Each year seems to offer variation in Spring flowering times. Over a long period of time, however, phenology of blooming plants provides a strikingly different result–uniformity.
This conclusion was corroborated by a 30 year Minnesota study.1 Phenology is “the study of the relationship between climate and periodic biological phenomena.” In the Minnesota case, the specific definition was “…leaf bud development and the flowering of a select group of trees and shrubs located on or in the vicinity of the University of Minnesota St. Paul campus.” It’s of special significance that the data were recorded by the same observer throughout the 30 years.
The results showed great differences between years. But when looked at in 10-year increments, little variation was seen. According to the study, “The small and inconsistent shift in average dates from decade to decade provides evidence…that these events have not been occurring consistently earlier or later in recent years.” Another set of data compiled over a sixty three year period showed the average date for “Pink Bud Stage” was May 7, almost exactly the same as the four-decade average date, May 7 and 8. The same was true for “Apple Petal Fall.” Both sets of figures show May 22 or 23.
These data are more than just passing interest. They have been used by entomologists to schedule field work, to apply pesticide, and to educate students. And beekeepers can also average their observations over many years, learning to predict when critical management techniques might be necessary.
Although photoperiod is important in temperate areas, in the subtropics and tropics, moisture availability becomes more critical than hours of daylight which don’t vary significantly throughout the year. Thus, the apicultural calendar differs in subtropical Florida from that found in the temperate mid west, as does a typical one from tropical Latin America.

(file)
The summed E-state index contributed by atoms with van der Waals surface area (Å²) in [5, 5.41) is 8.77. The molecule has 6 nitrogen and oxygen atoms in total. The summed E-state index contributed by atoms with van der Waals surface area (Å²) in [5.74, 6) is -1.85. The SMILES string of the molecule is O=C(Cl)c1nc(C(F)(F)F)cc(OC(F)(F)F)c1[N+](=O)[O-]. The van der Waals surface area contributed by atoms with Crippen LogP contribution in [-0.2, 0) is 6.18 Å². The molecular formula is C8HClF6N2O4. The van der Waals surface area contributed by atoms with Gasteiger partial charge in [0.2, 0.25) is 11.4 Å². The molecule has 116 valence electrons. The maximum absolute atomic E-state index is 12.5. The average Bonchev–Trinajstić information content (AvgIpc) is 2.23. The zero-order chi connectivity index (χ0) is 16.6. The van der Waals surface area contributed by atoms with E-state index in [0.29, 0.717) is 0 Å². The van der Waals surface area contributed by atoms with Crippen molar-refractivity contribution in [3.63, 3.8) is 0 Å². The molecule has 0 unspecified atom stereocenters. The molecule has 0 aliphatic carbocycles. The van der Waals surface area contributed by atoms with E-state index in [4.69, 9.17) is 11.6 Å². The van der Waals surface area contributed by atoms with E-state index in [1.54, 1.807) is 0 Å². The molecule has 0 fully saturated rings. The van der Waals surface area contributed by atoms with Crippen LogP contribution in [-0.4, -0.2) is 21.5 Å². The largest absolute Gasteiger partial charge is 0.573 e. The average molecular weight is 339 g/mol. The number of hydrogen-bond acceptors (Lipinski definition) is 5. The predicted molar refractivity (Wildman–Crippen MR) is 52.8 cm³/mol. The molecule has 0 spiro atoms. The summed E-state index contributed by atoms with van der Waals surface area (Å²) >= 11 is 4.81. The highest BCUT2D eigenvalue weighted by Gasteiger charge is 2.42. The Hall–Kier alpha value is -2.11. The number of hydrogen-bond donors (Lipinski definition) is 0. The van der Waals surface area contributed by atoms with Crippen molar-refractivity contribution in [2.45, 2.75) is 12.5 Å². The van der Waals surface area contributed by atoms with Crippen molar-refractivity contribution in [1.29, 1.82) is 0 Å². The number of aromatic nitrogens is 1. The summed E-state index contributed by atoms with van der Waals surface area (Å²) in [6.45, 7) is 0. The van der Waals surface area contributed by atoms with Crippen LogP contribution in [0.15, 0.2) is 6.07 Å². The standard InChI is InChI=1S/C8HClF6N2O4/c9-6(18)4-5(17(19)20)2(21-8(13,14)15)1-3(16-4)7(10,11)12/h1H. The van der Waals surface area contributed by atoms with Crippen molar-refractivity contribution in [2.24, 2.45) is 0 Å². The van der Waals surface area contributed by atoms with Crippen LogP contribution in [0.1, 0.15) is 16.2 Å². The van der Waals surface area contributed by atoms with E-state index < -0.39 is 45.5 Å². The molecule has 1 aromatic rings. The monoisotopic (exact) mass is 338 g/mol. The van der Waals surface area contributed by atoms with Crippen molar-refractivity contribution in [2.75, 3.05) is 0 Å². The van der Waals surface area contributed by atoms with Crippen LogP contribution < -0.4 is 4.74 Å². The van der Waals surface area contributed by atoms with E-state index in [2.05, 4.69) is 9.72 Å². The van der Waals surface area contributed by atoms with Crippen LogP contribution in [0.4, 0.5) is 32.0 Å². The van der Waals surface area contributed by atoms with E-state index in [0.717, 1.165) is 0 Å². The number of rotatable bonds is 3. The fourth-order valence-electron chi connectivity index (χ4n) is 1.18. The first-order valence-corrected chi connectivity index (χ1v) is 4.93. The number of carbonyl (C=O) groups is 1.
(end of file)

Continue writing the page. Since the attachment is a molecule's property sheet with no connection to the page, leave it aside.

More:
An important conclusion drawn from the Minnesota study described above is the value of extended observation. Without information like this it would be impossible to develop an apicultural calendar. The same is true for other aspects of the beekeeping operation.
Unfortunately, accelerated climate change appears to reveal that the conventional wisdom of the apicultural calendar as being invariate can no longer be relied on. It is at risk of being overturned because the average bloom time is no longer the same, but appears to be moving much more radically than in the past. The could spells bad news for many plants and the animals that depend of them. See the honey bee net project for more insight into this phenomenon.
For more detailed information on phenology, see this presentation oriented toward beekeepers 45 minutes, recorded March 18, 2014 from The Ohio State University. This video mentions a citizen science project called Nature’s Notebook, where it is possible to make one’s own observations and record them for posterity, and enroll into special projects, such as called “Nectar Collectors.”
1 “Minnesota Springs–A Thirty-Year Record,” Minnesota Horticulturist, March, 1971.